(Bloomberg) -- European Central Bank President Mario Draghi threw his weight behind proposals from the French and German governments to revamp management of the euro-area economy, while calling for more details.
German Chancellor Angela Merkel and French President Emmanuel Macron this week jointly called on fellow governments to set up a regional budget starting in 2021 and beef up the role of the euro-zone bailout fund, as they seek fresh ways to shore up the 19-nation currency bloc after a decade of financial crises and recession.
“It’s an important step,’’ Draghi said on a panel of an ECB forum in Sintra, Portugal on Wednesday. “The document is vague and much work will be needed.”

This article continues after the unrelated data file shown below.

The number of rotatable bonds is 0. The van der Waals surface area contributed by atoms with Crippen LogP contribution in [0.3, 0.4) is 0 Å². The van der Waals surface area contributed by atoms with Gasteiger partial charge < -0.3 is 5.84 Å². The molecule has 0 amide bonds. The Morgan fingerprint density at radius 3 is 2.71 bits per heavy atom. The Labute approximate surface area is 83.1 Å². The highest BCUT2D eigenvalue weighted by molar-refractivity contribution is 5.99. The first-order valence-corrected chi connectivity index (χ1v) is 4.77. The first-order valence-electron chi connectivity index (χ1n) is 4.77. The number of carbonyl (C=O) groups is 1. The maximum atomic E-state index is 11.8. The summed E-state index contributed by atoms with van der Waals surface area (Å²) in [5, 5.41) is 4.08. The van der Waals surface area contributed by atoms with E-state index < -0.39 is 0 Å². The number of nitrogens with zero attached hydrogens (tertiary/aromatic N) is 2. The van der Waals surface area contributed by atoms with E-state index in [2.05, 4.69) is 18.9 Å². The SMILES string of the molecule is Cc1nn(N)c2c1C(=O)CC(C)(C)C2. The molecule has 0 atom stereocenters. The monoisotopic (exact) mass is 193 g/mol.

Draghi and fellow central bankers have long argued that monetary policy alone cannot fix the weaknesses of the euro-area economy, and have repeatedly urged politicians to do more to insulate the region.
“Finally we have something we can work on,’’ Draghi said, adding the plan amounted to an effort to “deepen the monetary union.”
France and Germany have still delayed some tricky decisions to later in the year, including just how large the budget will be and how nations could tap it. According to a roadmap devised by Merkel and Macron, the budget should promote competitiveness, convergence and stabilization in the euro area, with resources coming from national contributions, Europe and revenue from taxes, including a financial transactions tax or a levy on digital companies.
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